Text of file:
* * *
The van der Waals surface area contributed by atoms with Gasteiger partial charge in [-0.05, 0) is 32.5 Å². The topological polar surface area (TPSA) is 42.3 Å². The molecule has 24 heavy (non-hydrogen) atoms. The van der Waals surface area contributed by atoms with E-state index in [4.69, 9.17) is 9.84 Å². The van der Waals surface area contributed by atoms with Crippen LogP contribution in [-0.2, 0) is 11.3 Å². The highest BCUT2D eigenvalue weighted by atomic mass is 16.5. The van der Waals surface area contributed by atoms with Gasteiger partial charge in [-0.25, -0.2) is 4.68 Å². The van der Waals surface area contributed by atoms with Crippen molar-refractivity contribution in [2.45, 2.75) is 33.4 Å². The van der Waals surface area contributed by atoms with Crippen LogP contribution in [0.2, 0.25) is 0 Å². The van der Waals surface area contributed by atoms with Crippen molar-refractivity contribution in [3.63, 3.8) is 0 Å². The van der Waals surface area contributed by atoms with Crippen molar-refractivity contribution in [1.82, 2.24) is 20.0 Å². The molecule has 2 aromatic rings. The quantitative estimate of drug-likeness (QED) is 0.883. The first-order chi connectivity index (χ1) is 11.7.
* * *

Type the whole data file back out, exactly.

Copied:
The van der Waals surface area contributed by atoms with Gasteiger partial charge in [-0.05, 0) is 32.5 Å². The topological polar surface area (TPSA) is 42.3 Å². The molecule has 24 heavy (non-hydrogen) atoms. The van der Waals surface area contributed by atoms with E-state index in [4.69, 9.17) is 9.84 Å². The van der Waals surface area contributed by atoms with Crippen LogP contribution in [-0.2, 0) is 11.3 Å². The highest BCUT2D eigenvalue weighted by atomic mass is 16.5. The van der Waals surface area contributed by atoms with Gasteiger partial charge in [-0.25, -0.2) is 4.68 Å². The van der Waals surface area contributed by atoms with Crippen molar-refractivity contribution in [2.45, 2.75) is 33.4 Å². The van der Waals surface area contributed by atoms with Crippen LogP contribution in [0.2, 0.25) is 0 Å². The van der Waals surface area contributed by atoms with Crippen molar-refractivity contribution in [3.63, 3.8) is 0 Å². The van der Waals surface area contributed by atoms with Crippen molar-refractivity contribution in [1.82, 2.24) is 20.0 Å². The molecule has 2 aromatic rings. The quantitative estimate of drug-likeness (QED) is 0.883. The first-order chi connectivity index (χ1) is 11.7.